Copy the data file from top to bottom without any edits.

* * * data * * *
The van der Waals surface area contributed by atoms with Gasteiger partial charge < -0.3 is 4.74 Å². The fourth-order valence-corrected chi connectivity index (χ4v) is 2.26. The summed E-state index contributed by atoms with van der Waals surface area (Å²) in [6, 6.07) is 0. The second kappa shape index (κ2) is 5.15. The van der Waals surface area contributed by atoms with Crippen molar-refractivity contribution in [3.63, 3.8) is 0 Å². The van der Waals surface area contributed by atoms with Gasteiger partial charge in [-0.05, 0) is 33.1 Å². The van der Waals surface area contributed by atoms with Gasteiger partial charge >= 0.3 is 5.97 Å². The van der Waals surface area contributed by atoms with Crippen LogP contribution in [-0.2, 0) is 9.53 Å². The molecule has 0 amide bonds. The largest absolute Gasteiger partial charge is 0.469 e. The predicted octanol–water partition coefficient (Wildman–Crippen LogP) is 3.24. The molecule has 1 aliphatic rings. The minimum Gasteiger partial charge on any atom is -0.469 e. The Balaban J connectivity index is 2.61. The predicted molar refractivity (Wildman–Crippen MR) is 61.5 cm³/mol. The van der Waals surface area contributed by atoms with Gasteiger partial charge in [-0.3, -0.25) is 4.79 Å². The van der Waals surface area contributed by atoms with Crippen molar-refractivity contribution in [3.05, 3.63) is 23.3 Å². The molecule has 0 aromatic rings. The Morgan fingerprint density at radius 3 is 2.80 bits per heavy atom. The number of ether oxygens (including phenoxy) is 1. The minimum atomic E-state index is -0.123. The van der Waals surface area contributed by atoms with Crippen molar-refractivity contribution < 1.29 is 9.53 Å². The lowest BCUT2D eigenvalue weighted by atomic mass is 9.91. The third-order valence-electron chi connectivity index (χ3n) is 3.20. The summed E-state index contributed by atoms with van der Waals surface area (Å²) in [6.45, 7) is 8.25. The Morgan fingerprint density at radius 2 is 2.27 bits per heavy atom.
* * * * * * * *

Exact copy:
The van der Waals surface area contributed by atoms with Gasteiger partial charge < -0.3 is 4.74 Å². The fourth-order valence-corrected chi connectivity index (χ4v) is 2.26. The summed E-state index contributed by atoms with van der Waals surface area (Å²) in [6, 6.07) is 0. The second kappa shape index (κ2) is 5.15. The van der Waals surface area contributed by atoms with Crippen molar-refractivity contribution in [3.63, 3.8) is 0 Å². The van der Waals surface area contributed by atoms with Gasteiger partial charge in [-0.05, 0) is 33.1 Å². The van der Waals surface area contributed by atoms with Gasteiger partial charge >= 0.3 is 5.97 Å². The van der Waals surface area contributed by atoms with Crippen LogP contribution in [-0.2, 0) is 9.53 Å². The molecule has 0 amide bonds. The largest absolute Gasteiger partial charge is 0.469 e. The predicted octanol–water partition coefficient (Wildman–Crippen LogP) is 3.24. The molecule has 1 aliphatic rings. The minimum Gasteiger partial charge on any atom is -0.469 e. The Balaban J connectivity index is 2.61. The predicted molar refractivity (Wildman–Crippen MR) is 61.5 cm³/mol. The van der Waals surface area contributed by atoms with Gasteiger partial charge in [-0.3, -0.25) is 4.79 Å². The van der Waals surface area contributed by atoms with Crippen molar-refractivity contribution in [3.05, 3.63) is 23.3 Å². The molecule has 0 aromatic rings. The Morgan fingerprint density at radius 3 is 2.80 bits per heavy atom. The number of ether oxygens (including phenoxy) is 1. The minimum atomic E-state index is -0.123. The van der Waals surface area contributed by atoms with Crippen molar-refractivity contribution < 1.29 is 9.53 Å². The lowest BCUT2D eigenvalue weighted by atomic mass is 9.91. The third-order valence-electron chi connectivity index (χ3n) is 3.20. The summed E-state index contributed by atoms with van der Waals surface area (Å²) in [6.45, 7) is 8.25. The Morgan fingerprint density at radius 2 is 2.27 bits per heavy atom.